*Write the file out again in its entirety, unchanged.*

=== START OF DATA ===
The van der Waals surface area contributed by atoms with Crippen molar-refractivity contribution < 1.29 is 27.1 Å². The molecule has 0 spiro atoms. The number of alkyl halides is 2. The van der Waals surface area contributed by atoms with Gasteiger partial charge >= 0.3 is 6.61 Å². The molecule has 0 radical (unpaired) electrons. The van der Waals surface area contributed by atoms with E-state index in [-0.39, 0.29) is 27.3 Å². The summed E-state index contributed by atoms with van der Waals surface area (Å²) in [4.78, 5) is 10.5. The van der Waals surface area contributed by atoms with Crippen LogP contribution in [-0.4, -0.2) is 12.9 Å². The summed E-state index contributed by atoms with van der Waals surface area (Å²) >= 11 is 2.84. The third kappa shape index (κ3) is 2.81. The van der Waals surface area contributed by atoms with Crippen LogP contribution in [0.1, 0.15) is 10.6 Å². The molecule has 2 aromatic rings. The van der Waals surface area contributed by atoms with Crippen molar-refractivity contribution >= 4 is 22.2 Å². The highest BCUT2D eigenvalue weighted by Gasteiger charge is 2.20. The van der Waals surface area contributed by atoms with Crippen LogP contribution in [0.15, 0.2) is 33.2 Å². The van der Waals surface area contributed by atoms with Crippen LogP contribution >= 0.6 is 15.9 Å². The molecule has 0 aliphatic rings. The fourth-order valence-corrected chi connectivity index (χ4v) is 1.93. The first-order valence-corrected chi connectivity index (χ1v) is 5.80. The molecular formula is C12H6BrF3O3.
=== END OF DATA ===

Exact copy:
The van der Waals surface area contributed by atoms with Crippen molar-refractivity contribution < 1.29 is 27.1 Å². The molecule has 0 spiro atoms. The number of alkyl halides is 2. The van der Waals surface area contributed by atoms with Gasteiger partial charge >= 0.3 is 6.61 Å². The molecule has 0 radical (unpaired) electrons. The van der Waals surface area contributed by atoms with E-state index in [-0.39, 0.29) is 27.3 Å². The summed E-state index contributed by atoms with van der Waals surface area (Å²) in [4.78, 5) is 10.5. The van der Waals surface area contributed by atoms with Crippen LogP contribution in [-0.4, -0.2) is 12.9 Å². The summed E-state index contributed by atoms with van der Waals surface area (Å²) >= 11 is 2.84. The third kappa shape index (κ3) is 2.81. The van der Waals surface area contributed by atoms with Crippen LogP contribution in [0.1, 0.15) is 10.6 Å². The molecule has 2 aromatic rings. The van der Waals surface area contributed by atoms with Crippen molar-refractivity contribution >= 4 is 22.2 Å². The highest BCUT2D eigenvalue weighted by Gasteiger charge is 2.20. The van der Waals surface area contributed by atoms with Crippen LogP contribution in [0.15, 0.2) is 33.2 Å². The van der Waals surface area contributed by atoms with Crippen LogP contribution >= 0.6 is 15.9 Å². The molecule has 0 aliphatic rings. The fourth-order valence-corrected chi connectivity index (χ4v) is 1.93. The first-order valence-corrected chi connectivity index (χ1v) is 5.80. The molecular formula is C12H6BrF3O3.